Charlie No Face is my latest novel. It was released by Savant Books and Publications in January 2011.
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>FINALIST---NATIONAL INDIE EXCELLENCE BOOK AWARDS FOR 2011--General Fiction (announced May 15, 2011)
>Listen to the interview I did about Charlie No Face on the Peter Boyles Show (KHOW 630AM radio---Denver):
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Savant is an independent publishing that brings together new and experienced writers with diverse voices.
What follows is a synopsis.....
When eleven year old Jackie goes to live with a distant relative and meets disfigured hermit and local legend, Charlie No Face, Jackie’s life changes forever.
Charlie No Face is a coming of age story about an eleven year old boy, Jackie, who lives with his father in a small western
The summer of ’59 is a summer of promise for Jackie. His father is home on a long vacation; he is the starting centerfielder for the mighty Kiwanis baseball team; and with his friends, Brian and Tommy, Jackie is exploring his world, including his budding interest in the female anatomy, and even more importantly his fascination with Charlie No Face, the ghastly local hermit whose deformed body and face are the stuff of nightmares, tall tales and late night expeditions, hoping for a Charlie sighting. His late night ride with friends and their encounter with Charlie are exhilarating, terrifying and transformative:
Charlie sat back on his haunches and raised his head. I had never seen anything like it before. It was as big as the globe that sat on Miss Loss’s desk in social studies, but not exactly round, more ballooned out in spots, like something went terribly wrong at the factory when they made it, like the whole continent of Asia stuck out as if it were as high as Everest, while South America was just one big indent, like it was a reject globe, one that no teacher would ever put on her desk, one that no one would ever want.
Before Jackie knows it, his idyllic summer implodes when his father’s car gets vandalized, a tornado ravages the neighborhood, rumors of Charlie’s death abound, and Jackie learns that his father is not on vacation; he’s unemployed and must leave home to look for work.
Jackie must stay with his only living relative, great Aunt Dee, out in the country near the
I watched as they stepped into the moonlight. I could not believe my eyes. “Oh, my God,” I said out loud, “Oh my God.” There was Abigail trotting beside Henry, who was using his stick to find his way. But it wasn’t Henry at all. It couldn’t be. I watched his every move as they walked several more steps and then disappeared into the shadows again. I was sure. I knew it had to be, but how could it? I had only seen a head like that once before. I looked up and down the road again. Was this the same place? Was this the road? I thought of Kelso and the guys and that ride and what we saw and how we didn’t say a word the whole way back to Ellwood, how we sat in silence, how we didn’t speak of it much after that night, and how stunned I was when I heard that he was dead. But now I knew the gossip was wrong. Now I knew the truth. I stepped out into the middle of the road, not a car in sight and squinted to see if I could catch the shadow again, but I couldn’t. Nevertheless, I knew.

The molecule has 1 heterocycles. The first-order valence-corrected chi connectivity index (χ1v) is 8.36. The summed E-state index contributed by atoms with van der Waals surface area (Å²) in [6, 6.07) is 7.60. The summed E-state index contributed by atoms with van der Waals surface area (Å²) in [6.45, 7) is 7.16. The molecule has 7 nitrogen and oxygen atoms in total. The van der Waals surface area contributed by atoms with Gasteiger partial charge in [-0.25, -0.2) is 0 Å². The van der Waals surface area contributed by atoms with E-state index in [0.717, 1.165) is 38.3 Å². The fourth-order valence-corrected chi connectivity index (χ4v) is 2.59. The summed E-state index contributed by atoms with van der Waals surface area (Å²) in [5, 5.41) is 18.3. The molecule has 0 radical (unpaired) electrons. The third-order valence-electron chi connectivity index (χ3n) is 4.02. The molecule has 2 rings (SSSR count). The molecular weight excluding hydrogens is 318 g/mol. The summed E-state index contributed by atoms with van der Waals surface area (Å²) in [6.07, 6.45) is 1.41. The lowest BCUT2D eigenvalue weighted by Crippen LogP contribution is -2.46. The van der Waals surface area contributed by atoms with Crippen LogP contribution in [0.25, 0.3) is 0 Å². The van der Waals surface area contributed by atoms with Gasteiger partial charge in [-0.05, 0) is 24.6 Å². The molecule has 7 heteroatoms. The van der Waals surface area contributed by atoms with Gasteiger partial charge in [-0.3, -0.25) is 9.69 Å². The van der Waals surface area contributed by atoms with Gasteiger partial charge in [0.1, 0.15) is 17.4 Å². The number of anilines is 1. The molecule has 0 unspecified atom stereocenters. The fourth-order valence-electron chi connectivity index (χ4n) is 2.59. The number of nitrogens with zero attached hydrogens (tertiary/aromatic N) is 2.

They fall into an unlikely friendship and Jackie learns to look at Charlie with his heart, not just his eyes. He also learns that, much to his surprise, the catastrophic accident that befell Charlie as a child also holds the key to understanding who Jackie’s mother was and, perhaps more importantly, who Jackie is.
Who was Charlie No Face?
As a young boy growing up in western Pennsylvania, I learned about a man who roamed the country roads at night; who was disfigured and had green skin; who was too horrible to look at; and who, many thought, was a danger to anyone who came near him.
The truth is that Charlie was Ray Robinson who, as a young boy, was severely burned when he touched an electric cable while reaching for a bird's nest near a local train tressel. Ray's face melted, leaving him with no eyes, a crater for a nose and a slit for a mouth. Tall tales grew about Ray and teenagers often cruised the area roads at night looking for him, offering him beer and sometimes taunting him. Those who knew Ray say he was a quiet man who wouldn't hurt a soul, a man with a tragic past just trying to make his way in life.
Although I never saw Ray, when I considered writing a first person coming of age story about an 11 year old boy, I thought a fictionalized version of Ray (Henry Hopewell) would be an excellent companion or guide for young Jackie. And so their relationship was born.
Ray Robinson died in his seventies in the early 1980s.